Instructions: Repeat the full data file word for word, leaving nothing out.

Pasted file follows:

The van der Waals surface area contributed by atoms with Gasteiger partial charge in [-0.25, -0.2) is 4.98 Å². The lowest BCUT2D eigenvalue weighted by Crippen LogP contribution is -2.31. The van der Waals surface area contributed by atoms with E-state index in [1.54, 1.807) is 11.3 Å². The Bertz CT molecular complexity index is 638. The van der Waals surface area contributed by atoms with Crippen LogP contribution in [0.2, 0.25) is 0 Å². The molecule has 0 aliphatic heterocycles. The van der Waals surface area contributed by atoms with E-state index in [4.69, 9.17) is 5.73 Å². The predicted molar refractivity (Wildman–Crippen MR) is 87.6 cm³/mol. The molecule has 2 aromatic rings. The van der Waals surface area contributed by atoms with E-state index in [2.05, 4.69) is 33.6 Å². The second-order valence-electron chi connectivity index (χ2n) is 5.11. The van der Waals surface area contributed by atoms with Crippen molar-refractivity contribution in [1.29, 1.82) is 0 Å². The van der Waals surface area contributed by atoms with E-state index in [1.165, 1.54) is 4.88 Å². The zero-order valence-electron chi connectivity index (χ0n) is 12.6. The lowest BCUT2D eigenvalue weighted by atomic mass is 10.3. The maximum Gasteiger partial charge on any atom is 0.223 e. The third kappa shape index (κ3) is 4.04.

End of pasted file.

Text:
The van der Waals surface area contributed by atoms with Gasteiger partial charge in [-0.25, -0.2) is 4.98 Å². The lowest BCUT2D eigenvalue weighted by Crippen LogP contribution is -2.31. The van der Waals surface area contributed by atoms with E-state index in [1.54, 1.807) is 11.3 Å². The Bertz CT molecular complexity index is 638. The van der Waals surface area contributed by atoms with Crippen LogP contribution in [0.2, 0.25) is 0 Å². The molecule has 0 aliphatic heterocycles. The van der Waals surface area contributed by atoms with E-state index in [4.69, 9.17) is 5.73 Å². The predicted molar refractivity (Wildman–Crippen MR) is 87.6 cm³/mol. The molecule has 2 aromatic rings. The van der Waals surface area contributed by atoms with E-state index in [2.05, 4.69) is 33.6 Å². The second-order valence-electron chi connectivity index (χ2n) is 5.11. The van der Waals surface area contributed by atoms with Crippen molar-refractivity contribution in [1.29, 1.82) is 0 Å². The van der Waals surface area contributed by atoms with E-state index in [1.165, 1.54) is 4.88 Å². The zero-order valence-electron chi connectivity index (χ0n) is 12.6. The lowest BCUT2D eigenvalue weighted by atomic mass is 10.3. The maximum Gasteiger partial charge on any atom is 0.223 e. The third kappa shape index (κ3) is 4.04.